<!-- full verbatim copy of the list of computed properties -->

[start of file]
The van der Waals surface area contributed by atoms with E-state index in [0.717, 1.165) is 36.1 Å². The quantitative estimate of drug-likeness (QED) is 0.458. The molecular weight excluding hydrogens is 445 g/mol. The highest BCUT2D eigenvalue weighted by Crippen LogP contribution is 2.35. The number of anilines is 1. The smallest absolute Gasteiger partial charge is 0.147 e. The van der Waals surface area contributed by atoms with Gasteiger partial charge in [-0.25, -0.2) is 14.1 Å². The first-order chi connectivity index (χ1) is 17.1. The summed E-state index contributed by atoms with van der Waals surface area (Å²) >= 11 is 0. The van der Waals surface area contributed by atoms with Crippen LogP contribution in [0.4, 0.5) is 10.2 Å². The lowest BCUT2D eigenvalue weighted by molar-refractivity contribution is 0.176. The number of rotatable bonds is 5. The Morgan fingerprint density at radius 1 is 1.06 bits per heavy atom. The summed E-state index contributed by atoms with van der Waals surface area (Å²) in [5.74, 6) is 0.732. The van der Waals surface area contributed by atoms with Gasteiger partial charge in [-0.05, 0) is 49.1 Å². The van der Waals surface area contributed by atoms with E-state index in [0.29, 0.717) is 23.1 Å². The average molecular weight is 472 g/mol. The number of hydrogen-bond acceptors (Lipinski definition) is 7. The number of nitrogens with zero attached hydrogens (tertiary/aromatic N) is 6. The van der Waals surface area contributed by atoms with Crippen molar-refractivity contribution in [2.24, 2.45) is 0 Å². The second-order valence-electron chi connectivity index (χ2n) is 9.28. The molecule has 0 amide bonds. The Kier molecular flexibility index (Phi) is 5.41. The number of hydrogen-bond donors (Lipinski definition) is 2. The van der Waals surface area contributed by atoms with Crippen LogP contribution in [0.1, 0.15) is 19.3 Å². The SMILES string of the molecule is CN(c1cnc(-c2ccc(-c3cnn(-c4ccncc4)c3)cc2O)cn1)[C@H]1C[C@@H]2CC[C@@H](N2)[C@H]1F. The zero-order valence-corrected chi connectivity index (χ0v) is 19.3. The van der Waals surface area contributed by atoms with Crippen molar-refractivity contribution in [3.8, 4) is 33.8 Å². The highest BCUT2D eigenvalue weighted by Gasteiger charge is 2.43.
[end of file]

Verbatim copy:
The van der Waals surface area contributed by atoms with E-state index in [0.717, 1.165) is 36.1 Å². The quantitative estimate of drug-likeness (QED) is 0.458. The molecular weight excluding hydrogens is 445 g/mol. The highest BCUT2D eigenvalue weighted by Crippen LogP contribution is 2.35. The number of anilines is 1. The smallest absolute Gasteiger partial charge is 0.147 e. The van der Waals surface area contributed by atoms with Gasteiger partial charge in [-0.25, -0.2) is 14.1 Å². The first-order chi connectivity index (χ1) is 17.1. The summed E-state index contributed by atoms with van der Waals surface area (Å²) >= 11 is 0. The van der Waals surface area contributed by atoms with Crippen LogP contribution in [0.4, 0.5) is 10.2 Å². The lowest BCUT2D eigenvalue weighted by molar-refractivity contribution is 0.176. The number of rotatable bonds is 5. The Morgan fingerprint density at radius 1 is 1.06 bits per heavy atom. The summed E-state index contributed by atoms with van der Waals surface area (Å²) in [5.74, 6) is 0.732. The van der Waals surface area contributed by atoms with Gasteiger partial charge in [-0.05, 0) is 49.1 Å². The van der Waals surface area contributed by atoms with E-state index in [0.29, 0.717) is 23.1 Å². The average molecular weight is 472 g/mol. The number of hydrogen-bond acceptors (Lipinski definition) is 7. The number of nitrogens with zero attached hydrogens (tertiary/aromatic N) is 6. The van der Waals surface area contributed by atoms with Crippen molar-refractivity contribution in [2.24, 2.45) is 0 Å². The second-order valence-electron chi connectivity index (χ2n) is 9.28. The molecule has 0 amide bonds. The Kier molecular flexibility index (Phi) is 5.41. The number of hydrogen-bond donors (Lipinski definition) is 2. The van der Waals surface area contributed by atoms with Crippen LogP contribution in [0.1, 0.15) is 19.3 Å². The SMILES string of the molecule is CN(c1cnc(-c2ccc(-c3cnn(-c4ccncc4)c3)cc2O)cn1)[C@H]1C[C@@H]2CC[C@@H](N2)[C@H]1F. The zero-order valence-corrected chi connectivity index (χ0v) is 19.3. The van der Waals surface area contributed by atoms with Crippen molar-refractivity contribution in [3.8, 4) is 33.8 Å². The highest BCUT2D eigenvalue weighted by Gasteiger charge is 2.43.